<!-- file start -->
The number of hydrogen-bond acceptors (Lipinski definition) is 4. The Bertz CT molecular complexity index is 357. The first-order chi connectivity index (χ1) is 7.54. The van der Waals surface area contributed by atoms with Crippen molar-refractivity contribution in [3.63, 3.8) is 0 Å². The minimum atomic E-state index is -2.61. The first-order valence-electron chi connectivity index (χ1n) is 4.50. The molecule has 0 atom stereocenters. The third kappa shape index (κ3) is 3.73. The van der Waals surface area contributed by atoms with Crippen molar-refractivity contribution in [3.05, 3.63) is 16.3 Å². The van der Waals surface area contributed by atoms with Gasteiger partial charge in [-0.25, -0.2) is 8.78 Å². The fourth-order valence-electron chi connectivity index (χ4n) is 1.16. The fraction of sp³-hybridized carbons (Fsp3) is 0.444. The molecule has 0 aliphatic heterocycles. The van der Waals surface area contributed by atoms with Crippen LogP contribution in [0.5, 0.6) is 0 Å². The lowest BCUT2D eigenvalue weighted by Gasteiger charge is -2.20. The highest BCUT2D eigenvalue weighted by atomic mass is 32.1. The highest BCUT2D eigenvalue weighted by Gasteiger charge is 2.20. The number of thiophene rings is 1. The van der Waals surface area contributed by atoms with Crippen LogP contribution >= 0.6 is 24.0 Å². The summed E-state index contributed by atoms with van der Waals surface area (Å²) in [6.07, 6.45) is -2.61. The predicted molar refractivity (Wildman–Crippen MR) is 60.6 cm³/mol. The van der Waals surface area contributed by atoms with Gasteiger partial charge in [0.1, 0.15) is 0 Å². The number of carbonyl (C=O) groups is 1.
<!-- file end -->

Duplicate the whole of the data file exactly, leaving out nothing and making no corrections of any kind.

The number of hydrogen-bond acceptors (Lipinski definition) is 4. The Bertz CT molecular complexity index is 357. The first-order chi connectivity index (χ1) is 7.54. The van der Waals surface area contributed by atoms with Crippen molar-refractivity contribution in [3.63, 3.8) is 0 Å². The minimum atomic E-state index is -2.61. The first-order valence-electron chi connectivity index (χ1n) is 4.50. The molecule has 0 atom stereocenters. The third kappa shape index (κ3) is 3.73. The van der Waals surface area contributed by atoms with Crippen molar-refractivity contribution in [3.05, 3.63) is 16.3 Å². The van der Waals surface area contributed by atoms with Gasteiger partial charge in [-0.25, -0.2) is 8.78 Å². The fourth-order valence-electron chi connectivity index (χ4n) is 1.16. The fraction of sp³-hybridized carbons (Fsp3) is 0.444. The molecule has 0 aliphatic heterocycles. The van der Waals surface area contributed by atoms with Crippen LogP contribution in [0.5, 0.6) is 0 Å². The lowest BCUT2D eigenvalue weighted by Gasteiger charge is -2.20. The highest BCUT2D eigenvalue weighted by atomic mass is 32.1. The highest BCUT2D eigenvalue weighted by Gasteiger charge is 2.20. The number of thiophene rings is 1. The van der Waals surface area contributed by atoms with Crippen LogP contribution >= 0.6 is 24.0 Å². The summed E-state index contributed by atoms with van der Waals surface area (Å²) in [6.07, 6.45) is -2.61. The predicted molar refractivity (Wildman–Crippen MR) is 60.6 cm³/mol. The van der Waals surface area contributed by atoms with Gasteiger partial charge in [0.1, 0.15) is 0 Å². The number of carbonyl (C=O) groups is 1.